And that's ultimately what we want, rollouts. Frankly, the suggestion made
on this list earlier today, that IrelandOffline was somehow responsible for
the delay in rollout of DSL is ludicrous, if not one of the stupidest
comments I've ever seen on ILUG - and that's a statement in itself.
IrelandOffline didn't ask the ODTR to delay the rollout (even if we had, you
can be damn sure she wouldn't have taken any notice of us) and in fact if
ILUG members actually took the time to participate in the IrelandOffline
community, they would know that.
We've stated many, many times that our primary goal is to get these services
out there, and that although we are concerned - hugely concerned - about
pricing and the questionable caps and overage charges being proposed by
Eircom, that's an issue we're quite happy to deal with later. Why anyone
would choose to believe that IrelandOffline is to blame for the delay quite
honestly mystifies me, when the ultimate responsibility lies with the
company we *all* love to hate, Eircom. Why are you kicking us, the relative
weaklings, when the mighty Eircom is to blame? Were you schoolyard bullies?
Etain Doyle stalled the rollout because the difference between the wholesale
product and the retail product caused a margin squeeze, period. It's not
rocket science, it's Economics 101. If the ODTR had allowed Eircom to roll
out i-Scream with the proposed retail and wholesale prices, it would be
available to the exchanges already converted in Dublin, and nowhere else.
And it'd be quite likely that the service would have been discontinued after
a few months anyway, because there would have been no competition, and no
take-up. Why? Because it's simply too expensive, both for ISP's and
And what was Eircom's answer to this? Put the retail price up. Make the
product even less attractive to the retail consumer, and leave the ISP's in
the untenable and unviable position they were in. And Etain Doyle certainly
couldn't accept that, so DSL is delayed, and you're pissed off. Well, boo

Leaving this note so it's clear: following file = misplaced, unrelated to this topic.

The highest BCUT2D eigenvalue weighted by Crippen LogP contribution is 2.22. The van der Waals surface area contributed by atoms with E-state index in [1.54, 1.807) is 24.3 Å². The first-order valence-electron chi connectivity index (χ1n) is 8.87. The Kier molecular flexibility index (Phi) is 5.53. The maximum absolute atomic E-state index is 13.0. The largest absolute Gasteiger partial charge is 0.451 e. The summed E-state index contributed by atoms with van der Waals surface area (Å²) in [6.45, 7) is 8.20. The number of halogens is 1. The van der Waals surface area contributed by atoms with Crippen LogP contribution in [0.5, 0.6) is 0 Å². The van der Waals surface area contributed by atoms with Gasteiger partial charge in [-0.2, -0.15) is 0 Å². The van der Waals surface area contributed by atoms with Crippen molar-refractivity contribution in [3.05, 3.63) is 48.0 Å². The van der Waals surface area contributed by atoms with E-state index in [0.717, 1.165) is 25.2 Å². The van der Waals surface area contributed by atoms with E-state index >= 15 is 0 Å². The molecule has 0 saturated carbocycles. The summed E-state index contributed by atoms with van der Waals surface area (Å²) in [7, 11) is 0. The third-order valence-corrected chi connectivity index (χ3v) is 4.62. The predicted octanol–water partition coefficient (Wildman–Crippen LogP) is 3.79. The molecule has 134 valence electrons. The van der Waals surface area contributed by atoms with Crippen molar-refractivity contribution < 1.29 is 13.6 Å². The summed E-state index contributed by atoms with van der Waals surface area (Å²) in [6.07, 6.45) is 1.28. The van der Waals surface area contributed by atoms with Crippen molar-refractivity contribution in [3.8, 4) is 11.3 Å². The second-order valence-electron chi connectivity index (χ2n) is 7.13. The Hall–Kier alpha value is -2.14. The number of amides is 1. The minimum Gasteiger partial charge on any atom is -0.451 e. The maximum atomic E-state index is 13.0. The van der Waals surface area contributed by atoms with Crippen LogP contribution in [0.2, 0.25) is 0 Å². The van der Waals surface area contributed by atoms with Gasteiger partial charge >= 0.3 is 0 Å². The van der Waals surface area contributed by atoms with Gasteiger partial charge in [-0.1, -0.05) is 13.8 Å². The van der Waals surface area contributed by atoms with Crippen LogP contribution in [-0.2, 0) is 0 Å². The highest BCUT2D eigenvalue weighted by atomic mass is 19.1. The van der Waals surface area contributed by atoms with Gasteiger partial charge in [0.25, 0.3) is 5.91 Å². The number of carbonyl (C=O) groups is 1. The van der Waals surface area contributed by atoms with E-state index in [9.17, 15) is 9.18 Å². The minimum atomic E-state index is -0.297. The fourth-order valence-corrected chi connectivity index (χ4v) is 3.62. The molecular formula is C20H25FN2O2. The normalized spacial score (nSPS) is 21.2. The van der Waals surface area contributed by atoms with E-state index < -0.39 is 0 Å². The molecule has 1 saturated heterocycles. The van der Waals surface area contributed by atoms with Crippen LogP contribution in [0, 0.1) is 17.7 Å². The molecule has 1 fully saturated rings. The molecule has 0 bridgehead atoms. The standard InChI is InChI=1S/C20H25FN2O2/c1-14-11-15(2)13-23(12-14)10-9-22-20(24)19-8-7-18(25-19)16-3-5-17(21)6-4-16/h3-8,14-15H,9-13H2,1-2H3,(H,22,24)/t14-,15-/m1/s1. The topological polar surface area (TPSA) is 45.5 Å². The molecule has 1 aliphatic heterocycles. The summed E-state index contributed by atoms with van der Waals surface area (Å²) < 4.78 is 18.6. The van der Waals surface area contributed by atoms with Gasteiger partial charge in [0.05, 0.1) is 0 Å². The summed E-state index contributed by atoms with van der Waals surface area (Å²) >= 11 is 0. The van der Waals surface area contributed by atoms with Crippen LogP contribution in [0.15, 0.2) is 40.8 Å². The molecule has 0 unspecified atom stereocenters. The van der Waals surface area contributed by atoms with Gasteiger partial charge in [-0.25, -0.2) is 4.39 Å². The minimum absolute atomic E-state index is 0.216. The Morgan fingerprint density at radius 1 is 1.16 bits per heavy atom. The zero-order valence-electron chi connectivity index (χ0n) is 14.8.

hoo, you're not the only one. I want - need, in fact - DSL just as much as
the rest of you, but I still applaud Etain Doyle's decision. It was the
right thing to do. The only hidden agenda here is Eircom's, and they're so
thick it's not even hidden.
So I'll say it again: Why are you kicking us, the relative weaklings, when
the mighty Eircom is to blame? We're doing something - talking to the press,
spreading the message, educating people, lobbying politicians, talking to
the ODTR, writing letters. What are you doing? Coming on ILUG and
complaining that we're holding things up, when you're absolutely and utterly
wrong. Laughing at the group because it's not professional (by definition I
might add), and you think it's not doing things right. Sitting on your arse
and complaining, over and over, like a broken record. And that's helpful
Helpful is getting off your butt and doing something. If you don't like the
way we're doing things, get it changed. If you don't like the current
committee, put yourself forward and take our places. If you have a better
way of doing things, tell us. But don't expect me to feel sorry for you not
having DSL. Perhaps if the Irish Internet users had supported previous
groups instead of bickering between themselves like children, we would all
have DSL by now. Perhaps we would, but we don't, and IrelandOffline is
trying to do something about it. Perhaps it's time you supported them.
It's not as if we're asking much. All we want you to do is not connect to
the Internet for one day, replace your website with an IrelandOffline page,
and tell your friends. If you can do more, we'd be delighted to see it, but
that's all we ask. In just 12 hours, it's drawn the attention of two popular
websites, a national newspaper and two radio stations, and it's nearly two
weeks before it begins. We have a real chance to educate people here, and we
need your help to do it. So please, put aside the cutting cynicism for a
couple of weeks, and help us out. After all, we're trying to help you.
And if we're wrong, you'll be right, and you can say "I told you so."
Thanks, and apologies for my verbosity.
Adam Beecher - Acting PRO, IrelandOffline
Users Bringing Affordable Internet Access To Ireland